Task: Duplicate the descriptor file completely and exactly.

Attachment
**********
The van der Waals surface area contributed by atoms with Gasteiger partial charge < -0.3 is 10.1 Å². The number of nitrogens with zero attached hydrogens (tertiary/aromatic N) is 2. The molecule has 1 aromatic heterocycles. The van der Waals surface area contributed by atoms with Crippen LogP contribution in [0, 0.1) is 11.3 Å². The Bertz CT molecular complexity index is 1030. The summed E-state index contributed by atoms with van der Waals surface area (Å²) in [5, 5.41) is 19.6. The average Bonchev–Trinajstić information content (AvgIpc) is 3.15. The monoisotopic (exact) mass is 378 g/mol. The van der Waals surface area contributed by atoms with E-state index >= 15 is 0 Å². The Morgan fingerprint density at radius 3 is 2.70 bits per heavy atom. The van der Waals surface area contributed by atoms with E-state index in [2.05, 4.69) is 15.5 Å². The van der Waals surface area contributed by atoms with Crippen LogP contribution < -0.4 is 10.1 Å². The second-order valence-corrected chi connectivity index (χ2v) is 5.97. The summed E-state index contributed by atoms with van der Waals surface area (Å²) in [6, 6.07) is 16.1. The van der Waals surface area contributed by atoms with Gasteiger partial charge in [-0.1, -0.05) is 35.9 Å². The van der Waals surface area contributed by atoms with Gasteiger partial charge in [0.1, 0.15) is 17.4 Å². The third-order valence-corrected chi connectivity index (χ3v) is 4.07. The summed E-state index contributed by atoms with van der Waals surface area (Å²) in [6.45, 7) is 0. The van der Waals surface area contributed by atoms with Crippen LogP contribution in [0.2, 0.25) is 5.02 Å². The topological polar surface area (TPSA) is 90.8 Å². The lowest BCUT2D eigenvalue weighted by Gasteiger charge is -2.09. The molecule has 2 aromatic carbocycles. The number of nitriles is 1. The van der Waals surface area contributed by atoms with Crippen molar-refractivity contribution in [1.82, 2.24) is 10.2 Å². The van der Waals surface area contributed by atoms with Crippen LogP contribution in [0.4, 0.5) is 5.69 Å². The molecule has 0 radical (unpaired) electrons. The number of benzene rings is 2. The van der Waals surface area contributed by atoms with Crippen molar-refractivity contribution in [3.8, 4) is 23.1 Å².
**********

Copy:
The van der Waals surface area contributed by atoms with Gasteiger partial charge < -0.3 is 10.1 Å². The number of nitrogens with zero attached hydrogens (tertiary/aromatic N) is 2. The molecule has 1 aromatic heterocycles. The van der Waals surface area contributed by atoms with Crippen LogP contribution in [0, 0.1) is 11.3 Å². The Bertz CT molecular complexity index is 1030. The summed E-state index contributed by atoms with van der Waals surface area (Å²) in [5, 5.41) is 19.6. The average Bonchev–Trinajstić information content (AvgIpc) is 3.15. The monoisotopic (exact) mass is 378 g/mol. The van der Waals surface area contributed by atoms with E-state index >= 15 is 0 Å². The Morgan fingerprint density at radius 3 is 2.70 bits per heavy atom. The van der Waals surface area contributed by atoms with E-state index in [2.05, 4.69) is 15.5 Å². The van der Waals surface area contributed by atoms with Crippen LogP contribution < -0.4 is 10.1 Å². The second-order valence-corrected chi connectivity index (χ2v) is 5.97. The summed E-state index contributed by atoms with van der Waals surface area (Å²) in [6, 6.07) is 16.1. The van der Waals surface area contributed by atoms with Gasteiger partial charge in [-0.1, -0.05) is 35.9 Å². The van der Waals surface area contributed by atoms with Gasteiger partial charge in [0.1, 0.15) is 17.4 Å². The third-order valence-corrected chi connectivity index (χ3v) is 4.07. The summed E-state index contributed by atoms with van der Waals surface area (Å²) in [6.45, 7) is 0. The van der Waals surface area contributed by atoms with Crippen LogP contribution in [0.2, 0.25) is 5.02 Å². The topological polar surface area (TPSA) is 90.8 Å². The lowest BCUT2D eigenvalue weighted by Gasteiger charge is -2.09. The molecule has 2 aromatic carbocycles. The number of nitriles is 1. The van der Waals surface area contributed by atoms with Crippen molar-refractivity contribution in [1.82, 2.24) is 10.2 Å². The van der Waals surface area contributed by atoms with Crippen LogP contribution in [0.4, 0.5) is 5.69 Å². The molecule has 0 radical (unpaired) electrons. The number of benzene rings is 2. The van der Waals surface area contributed by atoms with Crippen molar-refractivity contribution in [3.8, 4) is 23.1 Å².